THE ELGAR HANDBOOK ON URBAN SOCIAL MOVEMENTS
Editors: Anna Domaradzka, University of Warsaw; Pierre Hamel, University of
Montreal; Bartosz Ślosarski, University of Warsaw
We have secured a contract from Edward Elgar publishers to publish the Handbook on Urban Social Movements. We are now seeking expressions of interest from researchers from around the world to contribute chapters.
Overview of the Book
The interest in urban social movements and urban activism has been growing steadily in recent years and emerging as a new interdisciplinary research area (Mayer & Boudreau 2012; Domaradzka 2018). The field of urban movements is associated with social movement studies and research on contentious politics (McAdam, Tarrow & Tilly 2001; Tarrow 2011; Tilly & Tarrow 2015), as well as with urban studies on spatial planning, governance, and local politics (Castells 1977; Heinelt 2012; Keil 2018). Urban mobilization manifests itself in various collective forms: informal and non-governmental organizations, neighborhood groups, but also as housing, environmental, and other protest movements in urban settings.
Urban citizens introduce new issues in urban politics and local development. Various urban collectives hold the position of norm entrepreneur in urban polity (Finnemore & Sikkink 1998). It means that they attempt to convince a critical mass of urban political actors to embrace a new norm, which channels and regularizes the behavior of local institutions or residents. The persuasion to the new norm is based on diverse repertoires of action (Tilly 1989), which involves not only what urban citizens do to make claims and to engage in the interaction with others, but also “what they know how to do and what others expect them to do” (Tarrow 2011). Hence the repertoires of action are influenced by the broader urban field (Domaradzka & Wijkström 2016; Fligstein & McAdam 2012) – predominantly by organizational networks of collective action (Diani 2015) and by the institutional context, associated with locally different political opportunities and threats (Routledge 2017).
The core idea behind urban activism comes from the “right to the city” frame, which was described by David Harvey (2008) as both the individual liberty to access urban resources and the ability to exercise a collective power to orientate and/or reshape the process of urbanization. In this sense, urban citizens – with the use of various repertoires of action – are trying to increase the awareness of residents and to tackle with locally-specific urban issues, such as housing crisis and gentrification, unsustainable urban development, non-participatory model of urban governance, privatization of public services, socially harmful infrastructure investments, and so on.
This book aims at summarizing and revisiting the current research agenda on urban social movements. The call of contribution is dedicated to urban and social movement scholars from around the world and from diverse urban contexts with specific social problems and conflicts. We encourage scholars to submit chapters devoted to theories of urban movements, the latest research findings, as well as to new emerging research areas.
Elgar Handbooks are original reference works designed to provide a broad overview of research in a given field whilst at the same time creating a forum for more challenging, critical examination of complex and often under-explored issues. Often widely cited, individual chapters present expert scholarly analysis and offer a vital reference point for advanced research. Taken as a whole they achieve a wide-ranging picture of the state-of-the-art.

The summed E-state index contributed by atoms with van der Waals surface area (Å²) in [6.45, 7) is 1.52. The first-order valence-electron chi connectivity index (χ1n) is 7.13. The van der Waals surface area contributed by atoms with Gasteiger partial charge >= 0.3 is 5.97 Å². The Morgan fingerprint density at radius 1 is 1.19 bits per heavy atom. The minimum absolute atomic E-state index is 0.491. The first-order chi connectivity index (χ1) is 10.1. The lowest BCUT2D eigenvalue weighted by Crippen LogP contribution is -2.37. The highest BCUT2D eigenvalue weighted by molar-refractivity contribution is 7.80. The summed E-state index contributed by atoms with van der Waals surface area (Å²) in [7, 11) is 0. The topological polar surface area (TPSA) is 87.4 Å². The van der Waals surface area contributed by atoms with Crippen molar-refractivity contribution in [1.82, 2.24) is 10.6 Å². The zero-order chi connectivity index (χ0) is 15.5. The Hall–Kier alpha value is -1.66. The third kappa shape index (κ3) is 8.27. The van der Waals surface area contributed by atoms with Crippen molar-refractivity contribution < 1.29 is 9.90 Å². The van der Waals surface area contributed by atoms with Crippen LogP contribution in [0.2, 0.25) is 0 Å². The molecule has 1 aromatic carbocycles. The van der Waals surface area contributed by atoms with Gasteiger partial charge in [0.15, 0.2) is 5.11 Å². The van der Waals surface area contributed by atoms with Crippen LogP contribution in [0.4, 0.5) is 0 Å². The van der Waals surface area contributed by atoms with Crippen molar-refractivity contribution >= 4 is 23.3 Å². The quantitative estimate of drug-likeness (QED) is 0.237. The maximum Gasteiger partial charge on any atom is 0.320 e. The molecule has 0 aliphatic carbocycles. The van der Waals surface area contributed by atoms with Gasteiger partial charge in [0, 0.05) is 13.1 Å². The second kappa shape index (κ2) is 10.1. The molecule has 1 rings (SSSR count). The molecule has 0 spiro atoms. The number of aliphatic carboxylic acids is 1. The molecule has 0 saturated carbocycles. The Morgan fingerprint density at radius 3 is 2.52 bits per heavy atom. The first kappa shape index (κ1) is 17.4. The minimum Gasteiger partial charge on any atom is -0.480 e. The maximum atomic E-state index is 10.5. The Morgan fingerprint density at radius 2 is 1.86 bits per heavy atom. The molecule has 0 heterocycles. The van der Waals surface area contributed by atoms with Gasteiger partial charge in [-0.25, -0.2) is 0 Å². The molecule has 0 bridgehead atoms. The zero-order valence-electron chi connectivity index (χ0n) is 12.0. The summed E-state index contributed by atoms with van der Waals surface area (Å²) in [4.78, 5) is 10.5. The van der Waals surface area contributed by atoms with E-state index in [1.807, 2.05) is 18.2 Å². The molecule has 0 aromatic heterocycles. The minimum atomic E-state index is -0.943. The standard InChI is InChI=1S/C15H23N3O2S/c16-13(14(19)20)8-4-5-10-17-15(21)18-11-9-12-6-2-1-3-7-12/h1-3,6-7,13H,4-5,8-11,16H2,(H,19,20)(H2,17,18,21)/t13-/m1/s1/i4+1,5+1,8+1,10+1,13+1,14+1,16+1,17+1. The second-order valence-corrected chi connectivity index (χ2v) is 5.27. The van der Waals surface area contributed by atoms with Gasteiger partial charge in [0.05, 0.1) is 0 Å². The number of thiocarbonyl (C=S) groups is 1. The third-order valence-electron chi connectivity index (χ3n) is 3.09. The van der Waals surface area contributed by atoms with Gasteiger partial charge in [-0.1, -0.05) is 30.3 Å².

Edward Elgar’s Handbooks are submitted for indexing to Google Scholar, the SCOPUS Citation Index and the Clarivate Analytics’ Book Citation Index, part of the Web of Science Core Collection.
Chapters should be between 6000-7000 words including notes, references, figures and tables.
- Submission of 150 words abstract: january 15, 2021
- Submission of full chapter: june 15, 2021
- Submission of revised chapter: august 15, 2021
- Please use a title which describes the chapter in a concise and clear way and which includes key words likely to be used by potential readers in literature searches g. on Google Scholar.
- Please include authors’ names exactly as you would like them to appear in the book with a brief sentence or two giving your affiliation and research
- Please include a chapter abstract of up to 150 words and up to six key
- Please provide the text in electronic form as a Word
- Headings The chapter title should be included at the top of the chapter text document with author names listed underneath. Please indicate the sub-heading hierarchy by inserting <a> (first level heading), <b> (second level heading) or <c> (third level heading) in angled brackets in front of each sub-heading.
- Figures should not be embedded in the chapter text file but be provided as a separate file for each ideally in the original figure format (e.g. jpeg, tif, Excel file). Figures should be provided in greyscale. Markers within the text (e.g. “Figure 1 near here”) should indicate where the figure is to appear.
- Tables should be word-processed and placed where they need to appear in the chapter text document. Please do not use any shading in
- Please avoid the use of footnotes and use endnotes if notes are
- Please use UK English
- Please use Author-Date (Harvard)
- Please note authors are responsible for obtaining written copyright permission for materials used in their chapters as
Full submission guidelines are available on the publisher’s website at: